According to the UNICEF in Uzbekistan the number of children registered as
disabled increased from 70,000 in 1996 to 125,000 in 2005. They are cut off from
their families and community from an early age, often segregated in large
facilities and special schools. In Uzbekistan almost 20000 disabled children are
currently in institutions for disabled.
Many of them do have one or both parents and could be with them, if more support
were provided to the families and inclusive education facilities provided on a
wider scale. "Across the region, children unanimously say they want to be with
their families and want to get good quality education like their peers" said
Reza Hossaini, Representative of UNICEF Uzbekistan Office.
The report finds that poverty and disability go hand in hand, each fuelling the
other. Families with children with disabilities tend to be poorer than other
families. Disability continues to be poorly diagnosed and often goes untreated,
thereby leading to lasting disadvantage. Lacking proper support from the State
and with limited access to quality basic social services for treatment and care
of their children, parents see institutionalization as the only viable
alternative. The reality is that many parents feel that they have no choice but
to give up their children. What these families need is strong social and
The UNICEF report acknowledges that the region has made some progress on
protecting the rights of children with disabilities. There are signs that
attitudes towards disability are changing - most countries now have legislation
to address the reality of these children and more children are being integrated
into society. Indeed, Uzbekistan is the first CIS country that adopted a law on
social protection of people with disabilities, as well as a state program on the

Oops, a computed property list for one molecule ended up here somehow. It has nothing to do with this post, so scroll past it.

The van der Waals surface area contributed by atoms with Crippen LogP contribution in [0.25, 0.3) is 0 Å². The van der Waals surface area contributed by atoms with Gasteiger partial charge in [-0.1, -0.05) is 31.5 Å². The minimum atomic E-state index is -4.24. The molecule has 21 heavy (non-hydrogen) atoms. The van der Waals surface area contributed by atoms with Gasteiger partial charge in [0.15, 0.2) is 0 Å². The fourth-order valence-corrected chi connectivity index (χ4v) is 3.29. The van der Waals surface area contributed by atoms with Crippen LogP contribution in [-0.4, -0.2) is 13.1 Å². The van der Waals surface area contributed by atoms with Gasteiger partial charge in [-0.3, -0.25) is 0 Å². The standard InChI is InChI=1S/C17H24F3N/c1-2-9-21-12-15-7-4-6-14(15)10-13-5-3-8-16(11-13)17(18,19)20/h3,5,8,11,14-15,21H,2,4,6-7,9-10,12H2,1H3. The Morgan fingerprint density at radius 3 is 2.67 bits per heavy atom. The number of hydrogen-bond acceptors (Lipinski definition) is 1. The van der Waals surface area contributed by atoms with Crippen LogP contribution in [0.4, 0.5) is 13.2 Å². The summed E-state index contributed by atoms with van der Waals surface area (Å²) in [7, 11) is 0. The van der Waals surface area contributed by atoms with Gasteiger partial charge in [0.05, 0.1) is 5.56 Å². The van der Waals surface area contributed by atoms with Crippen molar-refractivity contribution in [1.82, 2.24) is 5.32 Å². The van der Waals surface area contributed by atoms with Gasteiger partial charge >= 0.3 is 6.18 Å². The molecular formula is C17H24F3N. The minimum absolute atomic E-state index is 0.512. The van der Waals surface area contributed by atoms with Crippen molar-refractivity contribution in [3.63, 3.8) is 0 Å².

rehabilitation of people with disabilities. Work is also underway in the country
in terms of inclusive education and promotion of the right of children to live
in a family environment.
There remains a lot more work to be done. The event called for action from all
concerned parties in Uzbekistan, to make a positive difference in the lives of
children with disabilities and their families and make their voices heard. Only
by working together will our abilities have no limits, UNICEF said in its
Meanwhile, since 2005 Parus conducts the computer-based
training program for rehabilitation the people with eyesight disabilities. This
private charitable program is approved by the Institute for the blind of
Uzbekistan that provides the program with the students.
The program is based on the use of the most popular screen reader JAWS for
Windows, which works with PC to provide access to today?s software applications
and the Internet. With its internal software speech synthesizer and the
computer?s sound card, information from the screen is read aloud, providing
technology to access a wide variety of information, education and job related
applications. JAWS also outputs to refreshable Braille displays, and Braille
Unfortunately at present time it is it is impossible for us to provide the
program with Braille displays and printers. Subject to other sponsors
assistance, this program would serve much more people including children with
Dmitriy A. Pitirimov The programm coordinator.
Support this program.